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BENEFITS OF IMPLEMENTING A SPECIMEN TRACKING SYSTEM (STS) IN ANATOMIC PATHOLOGY

INTRODUCTION

Anatomic pathology has historically relied on manual systems of tracking and data collection. While many laboratory information systems (LIS) provide rudimentary data on cases, tissue blocks and slides, they fail to report data in such a way as to be useful in real-time decision making. This is evident when trying to find a missing block or slide, or when trying to establish the best use of staffing for a particular time period of the day (AP volumes can widely fluctuate from day to day.) Bar coding and tracking can be used to capture and manage data as well as help histology create standard work in its processes. We believe these process changes realize efficiencies to aid the histology staff in completing the work in a standard and safe way.

MATERIALS AND METHODS

The original assessment for CPA Labs was taken in February of 2016. Certain data points were gathered to understand and estimate the impact of STS. By observing and timing certain histology activities, we can reasonably estimate the amount of time the average histotechnician in that lab spends doing that particular task. Each metric is a timed measurement done by the same observer, observing multiple individuals performing the same tasks.

For the post-assessment, the same tasks were observed and comparably timed and the results compared below.

Volume Comparison

RESULTS

For the purposes of this study, we examine the impact of a specimen tracking system in time saved per case. All steps of the histology process that involve manual labeling (except affixing a label to a specimen container at accessioning or slide at microtomy) have been eliminated and are now automated.

In the accessioning area, in some cases, the process has changed remarkably, as CPA/Norton has standardized the Laboratory Information System (LIS) across all of its facilities.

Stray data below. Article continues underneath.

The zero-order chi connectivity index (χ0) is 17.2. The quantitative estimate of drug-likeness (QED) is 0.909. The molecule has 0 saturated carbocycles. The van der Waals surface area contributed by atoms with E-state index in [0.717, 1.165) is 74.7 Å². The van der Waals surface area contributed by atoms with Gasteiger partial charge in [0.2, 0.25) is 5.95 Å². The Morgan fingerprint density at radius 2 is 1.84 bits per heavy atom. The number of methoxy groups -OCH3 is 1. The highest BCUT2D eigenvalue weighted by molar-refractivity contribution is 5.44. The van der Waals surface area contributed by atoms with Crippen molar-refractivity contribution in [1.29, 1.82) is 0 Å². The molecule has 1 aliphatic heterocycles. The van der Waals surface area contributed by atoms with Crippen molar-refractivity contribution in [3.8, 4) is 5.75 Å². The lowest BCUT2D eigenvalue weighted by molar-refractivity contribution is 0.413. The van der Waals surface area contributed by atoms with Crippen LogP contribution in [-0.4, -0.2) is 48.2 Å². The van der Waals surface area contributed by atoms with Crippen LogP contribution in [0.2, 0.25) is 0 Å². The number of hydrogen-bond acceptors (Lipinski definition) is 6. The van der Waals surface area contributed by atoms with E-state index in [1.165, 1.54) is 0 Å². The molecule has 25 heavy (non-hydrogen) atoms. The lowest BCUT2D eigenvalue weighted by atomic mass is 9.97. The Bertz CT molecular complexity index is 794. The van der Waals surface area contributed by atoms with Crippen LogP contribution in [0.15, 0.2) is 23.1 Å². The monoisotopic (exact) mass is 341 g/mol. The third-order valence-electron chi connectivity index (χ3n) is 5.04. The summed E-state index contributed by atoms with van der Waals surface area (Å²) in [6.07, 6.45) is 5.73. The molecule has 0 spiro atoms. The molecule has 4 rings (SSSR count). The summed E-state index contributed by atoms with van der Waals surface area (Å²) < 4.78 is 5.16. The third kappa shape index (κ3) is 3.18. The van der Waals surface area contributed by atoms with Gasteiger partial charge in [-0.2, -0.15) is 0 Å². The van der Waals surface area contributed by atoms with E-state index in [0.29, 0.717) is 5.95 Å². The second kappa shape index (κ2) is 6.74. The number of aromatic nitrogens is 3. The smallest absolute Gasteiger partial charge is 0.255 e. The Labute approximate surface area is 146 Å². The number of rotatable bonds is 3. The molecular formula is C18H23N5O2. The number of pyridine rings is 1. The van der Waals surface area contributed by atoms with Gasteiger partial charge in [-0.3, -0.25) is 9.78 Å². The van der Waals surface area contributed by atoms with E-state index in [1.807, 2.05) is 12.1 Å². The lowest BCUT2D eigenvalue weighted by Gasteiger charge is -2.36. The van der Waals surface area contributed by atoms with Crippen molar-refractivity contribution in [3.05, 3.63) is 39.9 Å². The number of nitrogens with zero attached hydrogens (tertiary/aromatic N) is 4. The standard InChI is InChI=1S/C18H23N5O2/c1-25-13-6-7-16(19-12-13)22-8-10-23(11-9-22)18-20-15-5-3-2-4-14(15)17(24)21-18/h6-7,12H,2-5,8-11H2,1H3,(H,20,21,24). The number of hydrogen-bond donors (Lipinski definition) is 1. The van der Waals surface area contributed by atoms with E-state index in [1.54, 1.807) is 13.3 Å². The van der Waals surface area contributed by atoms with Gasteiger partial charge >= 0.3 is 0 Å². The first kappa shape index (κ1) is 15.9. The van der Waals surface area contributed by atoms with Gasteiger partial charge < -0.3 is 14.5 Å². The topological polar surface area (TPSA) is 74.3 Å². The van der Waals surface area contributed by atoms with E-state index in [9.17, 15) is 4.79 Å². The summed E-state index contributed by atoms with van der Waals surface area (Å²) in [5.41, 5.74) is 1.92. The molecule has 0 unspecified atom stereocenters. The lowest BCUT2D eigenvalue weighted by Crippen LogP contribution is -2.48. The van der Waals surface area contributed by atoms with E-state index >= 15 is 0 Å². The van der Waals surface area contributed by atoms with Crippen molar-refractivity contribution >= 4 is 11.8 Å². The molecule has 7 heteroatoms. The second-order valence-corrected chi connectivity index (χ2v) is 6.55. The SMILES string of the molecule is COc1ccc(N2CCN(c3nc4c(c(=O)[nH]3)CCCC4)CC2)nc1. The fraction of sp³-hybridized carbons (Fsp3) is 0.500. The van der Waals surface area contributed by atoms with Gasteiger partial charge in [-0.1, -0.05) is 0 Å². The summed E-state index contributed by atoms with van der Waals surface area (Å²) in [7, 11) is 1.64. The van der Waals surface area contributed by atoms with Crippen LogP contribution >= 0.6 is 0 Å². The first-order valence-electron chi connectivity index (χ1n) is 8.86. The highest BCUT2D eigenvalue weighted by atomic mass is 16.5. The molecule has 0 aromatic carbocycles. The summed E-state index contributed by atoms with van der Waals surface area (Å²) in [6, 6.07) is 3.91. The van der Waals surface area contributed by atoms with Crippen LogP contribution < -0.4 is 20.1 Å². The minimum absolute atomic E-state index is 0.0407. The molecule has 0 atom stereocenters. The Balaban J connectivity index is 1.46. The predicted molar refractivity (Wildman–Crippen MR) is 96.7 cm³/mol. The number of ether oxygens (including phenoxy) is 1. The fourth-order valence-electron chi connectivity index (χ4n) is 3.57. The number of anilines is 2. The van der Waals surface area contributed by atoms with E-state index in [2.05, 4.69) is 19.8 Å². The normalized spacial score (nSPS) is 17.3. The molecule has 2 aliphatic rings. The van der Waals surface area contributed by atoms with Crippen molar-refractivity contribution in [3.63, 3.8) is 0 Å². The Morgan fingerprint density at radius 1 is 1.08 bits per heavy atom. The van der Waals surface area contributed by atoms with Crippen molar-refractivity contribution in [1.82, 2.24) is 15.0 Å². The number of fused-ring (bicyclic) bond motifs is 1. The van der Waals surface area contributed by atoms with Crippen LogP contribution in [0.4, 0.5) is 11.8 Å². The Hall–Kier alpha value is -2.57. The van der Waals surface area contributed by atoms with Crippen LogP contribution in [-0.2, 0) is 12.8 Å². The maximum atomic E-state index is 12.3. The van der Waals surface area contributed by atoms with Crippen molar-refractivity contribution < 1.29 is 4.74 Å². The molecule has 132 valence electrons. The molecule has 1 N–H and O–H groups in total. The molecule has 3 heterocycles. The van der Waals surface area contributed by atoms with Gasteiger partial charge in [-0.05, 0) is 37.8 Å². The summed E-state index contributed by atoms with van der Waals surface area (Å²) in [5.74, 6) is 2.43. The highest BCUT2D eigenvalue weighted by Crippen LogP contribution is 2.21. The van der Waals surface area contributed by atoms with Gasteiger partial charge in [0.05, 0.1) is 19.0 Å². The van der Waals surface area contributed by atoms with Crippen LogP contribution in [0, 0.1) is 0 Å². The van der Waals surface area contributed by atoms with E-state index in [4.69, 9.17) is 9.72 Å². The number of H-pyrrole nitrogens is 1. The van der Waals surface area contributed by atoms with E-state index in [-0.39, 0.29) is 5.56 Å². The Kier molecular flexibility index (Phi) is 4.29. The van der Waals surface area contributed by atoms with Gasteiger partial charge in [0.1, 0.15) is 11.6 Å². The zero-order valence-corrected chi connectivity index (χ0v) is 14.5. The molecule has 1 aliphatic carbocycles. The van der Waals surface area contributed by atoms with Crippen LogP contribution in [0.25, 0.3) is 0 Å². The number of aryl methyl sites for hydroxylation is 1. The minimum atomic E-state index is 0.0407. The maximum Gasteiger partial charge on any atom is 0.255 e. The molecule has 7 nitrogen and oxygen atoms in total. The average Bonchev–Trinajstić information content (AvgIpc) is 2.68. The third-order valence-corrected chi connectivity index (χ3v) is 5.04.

The result of this change has been to have a single process of accessioning specimens with analogous data from facility to facility. In the initial assessment, only the process using the now current LIS was observed as the other processes were scheduled to be discontinued. Previously, all specimens were manually assigned accession numbers and grossing occurred simultaneously to or even prior to the accessioning process. In addition, case numbers were manually written on specimen containers and cassettes were printed by manually typing in the case number into the printer (approximately 17 seconds/case). Following the implementation of specimen tracking, cases are now accessioned into the LIS where a case number is generated and specimen labels and cassettes are automatically printed, resulting in the elimination of two manual steps.

At grossing, each cassette was visually confirmed to match and then the specimen was grossed. Now, the specimen container is scanned into the STS to ensure a match and then the cassette is scanned into a “virtual bucket” that has a bar code assigned to it.

Cassettes are placed in tissue processing baskets where they stay in formalin until a courier picks them up to be delivered to the main CPA laboratory facility. To accurately capture the cassette information being transported, the courier scans the virtual bucket barcode and the location bar code to pick up cassettes and then scans the bucket and the new location bar code to deliver the cassettes to histology. This is an additional step that was not previously performed, but it was a safety capability of the STS that was sought after, as nearly all of the cassettes come to the lab via courier. Cassettes are then loaded onto the tissue processors to be processed to paraffin.

Once tissue cassettes have been processed, they are removed from the tissue processors and are taken to embedding. Cassettes are then scanned to record the step and tech in specimen tracking and are embedded according to standard practice. This was previously accomplished by embedding the block and then manually checking that block off a paper log.

From embedding, cassettes are moved to microtomy where, instead of handwriting slides and leaving their workstation to print labels out of the LIS (an extremely time-consuming process), they are scanned to produce slide labels at the bench. Each block is scanned just prior to sectioning. This single piece fl ow is necessary to avoid mislabeling slides.